“I’m sorry I have to say goodbye this way, not in person. My symptoms got a lot worse a week or so ago and I decided to do a process of voluntarily stopping eating and drinking in order to die faster and with less suffering.”
This opening to an essay from Dr. Irvin D. Yalom’s book Creatures of a Day: And Other Tales of Psychology stopped me immediately. The letter came from “Ellie,” one of Yalom’s patients. He said he knew she was dying from her cancer, but was still shocked to get the e-mail. Who wouldn’t be?
In my experience with the dying, I’ve never really gotten close enough to ask what it is they’re feeling or thinking as their time comes near. My first wife and I were in classic denial of her pending death these many years ago. As proximate as we came to grappling directly with it was a fleeting moment when she awoke from a frightening few moments of near complete stillness. All she said when she opened her eyes was that dying was proving difficult.
Thinking of Ellie reaffirmed my conviction that little is of importance in our daily lives save the love and respect we share with those closest to us. What I have learned in my stay here is somewhat of a mixed bag of the happy and the sad. Plan as we will, our careers, friendships, places where we live, and alas also the ones who ignite the passions of our lives all will eventually come to an end. Our understandings, contracts, vows, the bindings that lace up our lives will eventually come apart with time and happenstance.
And then there’s death. Ellie faced hers bravely and made her peace. The terms she had chosen to honor and follow were strong. Although her time was now about over, she had created and nurtured meaning in her life, had not allowed any sense of finality to fray what was important to her. Although her sacrament of grace was soon to be past, gone with the day without a proper farewell since such things are ultimately impossible, she held out her hand to try to connect one last time. She had chosen not to be one of those solitary folk sitting on the side with the wind in their face.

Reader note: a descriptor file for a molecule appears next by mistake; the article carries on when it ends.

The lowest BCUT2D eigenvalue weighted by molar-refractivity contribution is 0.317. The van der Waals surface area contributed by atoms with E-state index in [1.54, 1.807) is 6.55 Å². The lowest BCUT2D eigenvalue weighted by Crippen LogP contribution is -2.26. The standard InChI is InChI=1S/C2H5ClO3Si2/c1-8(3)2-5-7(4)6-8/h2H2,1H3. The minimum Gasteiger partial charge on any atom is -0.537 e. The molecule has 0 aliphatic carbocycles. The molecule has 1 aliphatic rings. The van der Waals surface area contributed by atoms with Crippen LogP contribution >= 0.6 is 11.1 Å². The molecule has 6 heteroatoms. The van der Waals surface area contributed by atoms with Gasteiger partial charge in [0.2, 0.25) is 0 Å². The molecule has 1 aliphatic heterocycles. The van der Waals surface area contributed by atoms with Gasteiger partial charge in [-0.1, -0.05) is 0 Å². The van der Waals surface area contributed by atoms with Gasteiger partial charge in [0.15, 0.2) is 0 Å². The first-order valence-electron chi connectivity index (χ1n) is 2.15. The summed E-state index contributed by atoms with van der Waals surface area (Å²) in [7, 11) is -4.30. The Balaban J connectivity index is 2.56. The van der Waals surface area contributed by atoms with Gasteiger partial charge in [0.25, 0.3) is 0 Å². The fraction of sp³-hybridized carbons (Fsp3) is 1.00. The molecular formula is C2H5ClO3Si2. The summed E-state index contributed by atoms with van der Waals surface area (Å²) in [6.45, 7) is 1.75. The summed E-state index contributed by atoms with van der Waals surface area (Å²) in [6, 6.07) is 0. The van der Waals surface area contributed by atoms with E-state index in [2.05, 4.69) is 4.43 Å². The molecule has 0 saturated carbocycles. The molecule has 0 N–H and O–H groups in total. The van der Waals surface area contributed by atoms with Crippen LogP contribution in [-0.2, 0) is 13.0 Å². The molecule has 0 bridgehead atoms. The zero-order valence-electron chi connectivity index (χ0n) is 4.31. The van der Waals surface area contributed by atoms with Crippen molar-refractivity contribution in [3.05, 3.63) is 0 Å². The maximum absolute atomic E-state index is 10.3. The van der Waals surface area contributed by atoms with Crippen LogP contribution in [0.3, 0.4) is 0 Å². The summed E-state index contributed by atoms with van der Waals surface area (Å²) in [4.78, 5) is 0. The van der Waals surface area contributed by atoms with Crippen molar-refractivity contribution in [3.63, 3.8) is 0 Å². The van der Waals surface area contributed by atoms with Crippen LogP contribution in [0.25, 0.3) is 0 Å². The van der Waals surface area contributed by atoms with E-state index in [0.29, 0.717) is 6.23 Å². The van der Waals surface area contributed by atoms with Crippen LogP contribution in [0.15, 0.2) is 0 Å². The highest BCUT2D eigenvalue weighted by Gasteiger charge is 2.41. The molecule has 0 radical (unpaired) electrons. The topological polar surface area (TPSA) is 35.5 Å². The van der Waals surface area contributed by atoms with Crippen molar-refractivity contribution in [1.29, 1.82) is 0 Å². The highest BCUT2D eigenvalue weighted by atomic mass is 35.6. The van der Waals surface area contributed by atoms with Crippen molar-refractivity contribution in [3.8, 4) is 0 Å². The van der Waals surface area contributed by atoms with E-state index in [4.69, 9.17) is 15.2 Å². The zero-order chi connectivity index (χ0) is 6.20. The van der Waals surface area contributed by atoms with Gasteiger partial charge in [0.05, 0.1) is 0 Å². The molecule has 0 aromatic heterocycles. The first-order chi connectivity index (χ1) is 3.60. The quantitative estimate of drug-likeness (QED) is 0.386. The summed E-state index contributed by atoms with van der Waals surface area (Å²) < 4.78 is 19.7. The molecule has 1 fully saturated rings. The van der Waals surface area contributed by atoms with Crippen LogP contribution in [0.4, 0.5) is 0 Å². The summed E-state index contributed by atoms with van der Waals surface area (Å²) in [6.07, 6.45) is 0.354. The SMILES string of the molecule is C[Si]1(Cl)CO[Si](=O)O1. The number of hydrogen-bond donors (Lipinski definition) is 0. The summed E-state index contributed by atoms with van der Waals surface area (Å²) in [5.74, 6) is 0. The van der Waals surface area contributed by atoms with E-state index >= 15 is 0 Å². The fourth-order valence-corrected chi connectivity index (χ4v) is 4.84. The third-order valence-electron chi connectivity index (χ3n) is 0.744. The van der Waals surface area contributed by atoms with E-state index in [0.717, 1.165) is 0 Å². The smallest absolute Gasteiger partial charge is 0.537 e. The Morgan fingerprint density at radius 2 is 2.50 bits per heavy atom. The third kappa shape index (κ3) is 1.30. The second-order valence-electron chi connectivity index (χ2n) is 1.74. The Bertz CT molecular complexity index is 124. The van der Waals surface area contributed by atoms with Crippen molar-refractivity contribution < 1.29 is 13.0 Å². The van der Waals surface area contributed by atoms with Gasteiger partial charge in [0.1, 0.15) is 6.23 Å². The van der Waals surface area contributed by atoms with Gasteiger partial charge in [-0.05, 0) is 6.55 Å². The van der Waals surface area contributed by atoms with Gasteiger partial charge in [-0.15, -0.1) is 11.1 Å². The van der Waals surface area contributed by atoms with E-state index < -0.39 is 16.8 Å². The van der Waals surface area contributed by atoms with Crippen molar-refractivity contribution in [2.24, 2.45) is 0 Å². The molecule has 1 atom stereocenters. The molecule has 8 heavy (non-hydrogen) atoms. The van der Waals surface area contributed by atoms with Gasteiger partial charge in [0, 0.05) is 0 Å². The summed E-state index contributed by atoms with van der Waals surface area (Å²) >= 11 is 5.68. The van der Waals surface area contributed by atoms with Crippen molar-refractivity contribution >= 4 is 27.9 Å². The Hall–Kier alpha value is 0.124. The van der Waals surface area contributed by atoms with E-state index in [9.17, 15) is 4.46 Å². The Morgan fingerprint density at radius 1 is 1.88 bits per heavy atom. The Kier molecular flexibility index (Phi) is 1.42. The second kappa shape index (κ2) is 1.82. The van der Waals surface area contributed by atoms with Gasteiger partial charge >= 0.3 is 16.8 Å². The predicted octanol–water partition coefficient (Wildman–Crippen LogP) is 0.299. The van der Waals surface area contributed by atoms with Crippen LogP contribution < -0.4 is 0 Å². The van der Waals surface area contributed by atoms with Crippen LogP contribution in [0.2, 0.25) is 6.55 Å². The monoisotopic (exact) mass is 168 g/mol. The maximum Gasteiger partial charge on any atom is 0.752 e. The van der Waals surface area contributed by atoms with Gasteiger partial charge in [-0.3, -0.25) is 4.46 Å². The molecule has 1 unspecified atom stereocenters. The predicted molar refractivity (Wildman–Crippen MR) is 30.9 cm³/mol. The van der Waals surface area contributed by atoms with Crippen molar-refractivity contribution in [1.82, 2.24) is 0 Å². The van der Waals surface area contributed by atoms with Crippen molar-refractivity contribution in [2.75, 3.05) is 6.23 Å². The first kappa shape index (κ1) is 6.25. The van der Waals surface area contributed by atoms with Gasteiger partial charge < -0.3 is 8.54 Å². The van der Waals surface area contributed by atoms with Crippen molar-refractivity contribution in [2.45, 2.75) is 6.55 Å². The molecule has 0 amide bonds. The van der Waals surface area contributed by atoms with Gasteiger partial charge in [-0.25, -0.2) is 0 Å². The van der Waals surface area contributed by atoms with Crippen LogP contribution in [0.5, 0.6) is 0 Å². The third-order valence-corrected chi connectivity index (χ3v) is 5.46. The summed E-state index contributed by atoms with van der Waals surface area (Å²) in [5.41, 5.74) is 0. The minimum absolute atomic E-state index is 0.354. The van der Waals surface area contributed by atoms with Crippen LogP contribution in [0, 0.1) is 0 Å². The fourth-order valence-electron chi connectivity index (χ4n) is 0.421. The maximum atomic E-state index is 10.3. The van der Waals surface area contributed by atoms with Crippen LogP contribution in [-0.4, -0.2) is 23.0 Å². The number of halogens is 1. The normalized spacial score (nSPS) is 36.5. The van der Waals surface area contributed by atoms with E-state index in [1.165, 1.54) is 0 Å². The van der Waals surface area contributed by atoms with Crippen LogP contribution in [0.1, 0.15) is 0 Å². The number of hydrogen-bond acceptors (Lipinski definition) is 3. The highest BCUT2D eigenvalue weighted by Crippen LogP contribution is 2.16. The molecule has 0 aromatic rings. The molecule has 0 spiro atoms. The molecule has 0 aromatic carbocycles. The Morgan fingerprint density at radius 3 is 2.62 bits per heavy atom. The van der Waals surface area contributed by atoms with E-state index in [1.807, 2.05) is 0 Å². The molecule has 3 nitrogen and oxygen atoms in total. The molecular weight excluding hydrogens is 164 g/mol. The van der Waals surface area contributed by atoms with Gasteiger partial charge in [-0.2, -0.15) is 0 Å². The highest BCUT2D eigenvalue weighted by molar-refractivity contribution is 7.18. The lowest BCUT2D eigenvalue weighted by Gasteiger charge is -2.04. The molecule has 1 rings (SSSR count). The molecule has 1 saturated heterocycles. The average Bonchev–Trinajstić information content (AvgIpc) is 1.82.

Ellie’s story brought to mind the advice of the Desiderata, a poetic writing written in 1927 by Max Ehrmann. He directs us to go placidly amid the noise and haste of this world and to remember what peace there may be in silence. Another bit of valuable guidance he gives is to “avoid loud and aggressive persons, they are vexations to the spirit.” I have made considerable progress of late in following this maxim while distancing myself from political people. My sights are firmly set on cherishing those nearest and dearest to me, the jewels in my crown.
So even if death always has a way of spoiling the party and obviously comes for the archbishop and all the rest of us in various forms, I have to make a special effort to talk myself through its pain. I know that we all will leave the stage eventually, but like the good doctor, I am still shocked when it happens. I see many elderly on my own humble efforts each week to comfort the ill and try to get them to tell me their stories. I know they are still much more than their frail bodies and failing memories. I can reach out and touch them, feel their warmth, and hope that they won’t go this week. But you never know.